External Rotation: With the towel rolled at your side, keep your shoulder blade down and your wrist neutral. Slowly pull the theraband away from the opposite arm. Avoid pain.

Internal Rotation: Anchor the theraband onto an object or in the door jam. With the towel rolled and placed at your side, pull the theraband towards your abdomen. Make sure the band is at the height of your forearm with your elbow is bent to 90 degrees.

For both exercises practice for 2-3 sets of 10-15 repetitions.

For more information, visit www.stoneclinic.com/rehab

Shoulder Theraband Flexion Abduction Scaption

These exercises work the shoulder in three major planes of the shoulder. It is important to keep the elbow straight and shoulder blade down and back.

Equipment: theraband or a resistance band

Start: You are going to step on one end of the theraband.

Flexion: With your thumb pointing up and shoulder blade down and back, lift your straight arm up in front to 90 degrees.

Abduction: Again, the thumb will lead and lift your straight arm out to the side to 90
degrees.

Scaption: You will bring your arm up at a diagonal (in between flexion and abduction) with your thumbs up.

Perform each exercise for 2-3 sets of 10-15 repetitions.

For more information, visit www.stoneclinic.com/rehab

Shoulder Wall Handstand

This is an advanced shoulder exercise that may not be appropriate for all. Please consult your physical therapist prior to trying this exercise. It requires great core strength, stability and shoulder stability.

Start: Position yourself near a wall.

Place your feet on the wall and slowly walk your feet to get your body to be closer to the wall. The demands on your shoulder increase as you get closer. Once at the wall, perform shoulder shrugs. Return to standing slowly.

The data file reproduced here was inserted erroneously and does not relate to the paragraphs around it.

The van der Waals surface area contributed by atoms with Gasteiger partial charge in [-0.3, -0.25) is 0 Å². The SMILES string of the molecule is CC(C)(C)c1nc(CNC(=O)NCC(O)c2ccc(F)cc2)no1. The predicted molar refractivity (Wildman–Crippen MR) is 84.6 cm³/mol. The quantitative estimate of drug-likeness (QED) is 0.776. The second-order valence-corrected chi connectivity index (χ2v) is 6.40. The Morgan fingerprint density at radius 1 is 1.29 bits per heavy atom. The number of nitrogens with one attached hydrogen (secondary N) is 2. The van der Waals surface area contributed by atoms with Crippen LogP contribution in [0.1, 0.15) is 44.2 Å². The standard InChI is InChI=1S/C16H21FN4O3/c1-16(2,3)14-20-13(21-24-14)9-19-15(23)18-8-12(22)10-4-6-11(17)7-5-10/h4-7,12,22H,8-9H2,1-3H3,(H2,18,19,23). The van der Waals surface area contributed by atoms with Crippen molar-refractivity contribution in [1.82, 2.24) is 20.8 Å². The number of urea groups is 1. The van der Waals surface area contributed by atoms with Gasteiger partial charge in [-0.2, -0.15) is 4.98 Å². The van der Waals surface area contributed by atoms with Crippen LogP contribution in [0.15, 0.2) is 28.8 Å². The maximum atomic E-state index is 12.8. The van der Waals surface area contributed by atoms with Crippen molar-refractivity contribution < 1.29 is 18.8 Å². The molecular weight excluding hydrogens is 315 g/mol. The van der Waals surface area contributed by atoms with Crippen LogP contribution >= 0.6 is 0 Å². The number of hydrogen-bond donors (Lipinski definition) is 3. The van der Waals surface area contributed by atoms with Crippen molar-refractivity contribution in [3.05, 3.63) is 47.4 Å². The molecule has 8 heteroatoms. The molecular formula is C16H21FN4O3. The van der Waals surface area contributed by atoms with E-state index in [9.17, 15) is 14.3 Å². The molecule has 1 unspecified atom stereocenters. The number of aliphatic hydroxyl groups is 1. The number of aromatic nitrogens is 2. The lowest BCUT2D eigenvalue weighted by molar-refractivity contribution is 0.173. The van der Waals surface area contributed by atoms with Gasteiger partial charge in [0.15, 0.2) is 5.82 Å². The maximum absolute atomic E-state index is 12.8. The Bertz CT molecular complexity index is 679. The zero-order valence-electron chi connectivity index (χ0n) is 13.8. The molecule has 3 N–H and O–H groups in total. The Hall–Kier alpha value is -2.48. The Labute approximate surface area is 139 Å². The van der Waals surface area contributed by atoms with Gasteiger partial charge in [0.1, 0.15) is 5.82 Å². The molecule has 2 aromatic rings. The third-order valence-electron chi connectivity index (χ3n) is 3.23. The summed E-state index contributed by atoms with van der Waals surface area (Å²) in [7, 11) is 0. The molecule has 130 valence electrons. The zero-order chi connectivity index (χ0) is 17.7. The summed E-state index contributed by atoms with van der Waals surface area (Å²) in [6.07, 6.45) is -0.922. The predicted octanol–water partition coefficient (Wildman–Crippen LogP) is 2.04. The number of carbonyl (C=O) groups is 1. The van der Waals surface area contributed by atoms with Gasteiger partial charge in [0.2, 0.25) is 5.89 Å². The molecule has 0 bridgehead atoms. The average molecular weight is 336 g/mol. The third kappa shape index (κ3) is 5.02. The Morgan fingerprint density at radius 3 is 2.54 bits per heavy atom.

For more information, visit www.stoneclinic.com/rehab

Shoulder Wall Pushup

A great exercise t
This exercise is great to build up to a full push up. It allows you to build strength while focusing on your mechanics without infliction of pain.

Start: Position yourself near a wall. The closer your feet are to the wall, the easier the exercise.

Place your hands directly inline with your shoulders. Keep your elbows in and perform a push up. This will isolate your triceps. You can isolate into your pectoralis muscles buy widening your hands and let your elbows fall out.

You can progress by lowering your body to a countertop, then to the floor but your knees down.

Perform 3x10.

For more information, visit www.stoneclinic.com/rehab

Soccer Ball Shoulder Exercises

This is exercise is a progression of the wall push up and requires more scapular stability. It is a great way to a challenge to your daily routine.
Equipment: a ball of your choice

Start: Place the ball on the wall at chest level and make a diamond shape with your hands.

Push up: Keeping your shoulders in a protracted position (shoulder blades away from your spine) perform a push up on the ball. The ball will add increase work as you try to stabilize.

Circles: Keeping your hands on the ball, perform small circles along the wall. You will have to shift your center of gravity. Work Clockwise and counterclockwise. A progression of this exercise is to perform this with only one arm. Be sure to keep the elbow straight.

For more information, visit www.stoneclinic.com/rehab

Shoulder Rhythmic Stabilization

A challenging exercise that focuses on shoulder and scapular stabilization. It works all of the muscles of the shoulder girdle and can be very fatiguing.

You can perform this exercise on a ball or on the floor with your knees bent.

You will start with a light weight in your extended arm. Perform small circles in one direction for 30 seconds, then circles in the other direction for 30 seconds.